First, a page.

Tuesday, June 1, 2010

Does creativity help or hurt job seekers?

ZweigWhite's Strategic Advisory Services team recently received an email with the subject line "Superbowl winner loses job," in which a former A/E firm leader expressed his desire for us to help him find a new job, a function the firm does occasionally but not as a regular function anymore. The sender attached his resume and included a cover letter/press release that read:

"Most people would want to know the story behind that headline, the story of a quarterback who won the Superbowl then lost his job, a quarterback who led several last place teams to the playoffs, a quarterback who played a major role to win a franchise for his town, a quarterback who threw a touchdown pass to win the Superbowl and then lost his job because his team folded. My story as a Senior Architectural Manager has many similarities.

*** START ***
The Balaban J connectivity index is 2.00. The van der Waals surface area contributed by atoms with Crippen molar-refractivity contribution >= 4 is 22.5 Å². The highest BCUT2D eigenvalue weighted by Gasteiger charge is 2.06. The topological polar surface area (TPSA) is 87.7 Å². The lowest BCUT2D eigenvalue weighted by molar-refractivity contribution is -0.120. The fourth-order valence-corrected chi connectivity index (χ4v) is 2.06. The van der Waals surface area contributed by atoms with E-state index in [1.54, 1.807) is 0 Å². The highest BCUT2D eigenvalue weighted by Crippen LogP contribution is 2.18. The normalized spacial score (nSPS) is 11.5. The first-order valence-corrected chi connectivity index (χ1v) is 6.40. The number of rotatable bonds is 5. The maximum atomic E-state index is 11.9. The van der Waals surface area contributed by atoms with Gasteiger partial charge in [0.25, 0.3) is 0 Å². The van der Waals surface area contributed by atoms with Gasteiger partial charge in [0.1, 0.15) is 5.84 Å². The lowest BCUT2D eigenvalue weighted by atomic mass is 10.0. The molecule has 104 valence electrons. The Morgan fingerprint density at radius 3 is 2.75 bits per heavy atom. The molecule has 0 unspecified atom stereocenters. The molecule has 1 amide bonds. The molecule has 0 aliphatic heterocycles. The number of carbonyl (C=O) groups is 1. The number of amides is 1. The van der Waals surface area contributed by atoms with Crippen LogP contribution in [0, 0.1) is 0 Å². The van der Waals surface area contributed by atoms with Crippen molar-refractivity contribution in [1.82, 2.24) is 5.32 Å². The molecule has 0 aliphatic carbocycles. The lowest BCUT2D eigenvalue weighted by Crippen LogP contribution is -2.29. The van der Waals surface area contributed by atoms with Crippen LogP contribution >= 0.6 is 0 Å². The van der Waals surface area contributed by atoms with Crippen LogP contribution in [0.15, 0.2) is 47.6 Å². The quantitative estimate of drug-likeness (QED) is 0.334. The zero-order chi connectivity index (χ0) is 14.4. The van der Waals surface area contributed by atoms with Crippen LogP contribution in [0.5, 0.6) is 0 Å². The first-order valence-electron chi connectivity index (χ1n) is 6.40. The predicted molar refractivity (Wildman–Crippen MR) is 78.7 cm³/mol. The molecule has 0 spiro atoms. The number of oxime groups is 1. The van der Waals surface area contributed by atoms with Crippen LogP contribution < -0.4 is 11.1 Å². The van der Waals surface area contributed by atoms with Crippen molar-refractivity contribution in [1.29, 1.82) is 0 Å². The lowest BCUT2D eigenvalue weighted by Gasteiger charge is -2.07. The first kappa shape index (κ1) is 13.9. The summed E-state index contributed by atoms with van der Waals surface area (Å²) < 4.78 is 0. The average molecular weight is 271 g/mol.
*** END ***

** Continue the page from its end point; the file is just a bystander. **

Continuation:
"My architectural career has been punctuated by a series of successes where I turned around failing branch office and studio operations and led them to success and profitability. I played a pivotal role to win a major contract for my firm with Lowe’s Home Improvement worth millions in annual billings. I joined a major A/E firm to establish a new office, won over a difficult client to become his go-to consultant for the most sensitive projects, and then lost my job when the firm closed the office. I’m like the Superbowl winner who lost his job and I’m looking for a new team!"

What do you think of this approach to finding a new job after being let go from your old position? Would you want to hire someone who took this slant on gainful employment? Does this help or hurt his chances?

1 comment:

  1. Kudos to him for differentiating himself in this tough job market. I say thumbs up!


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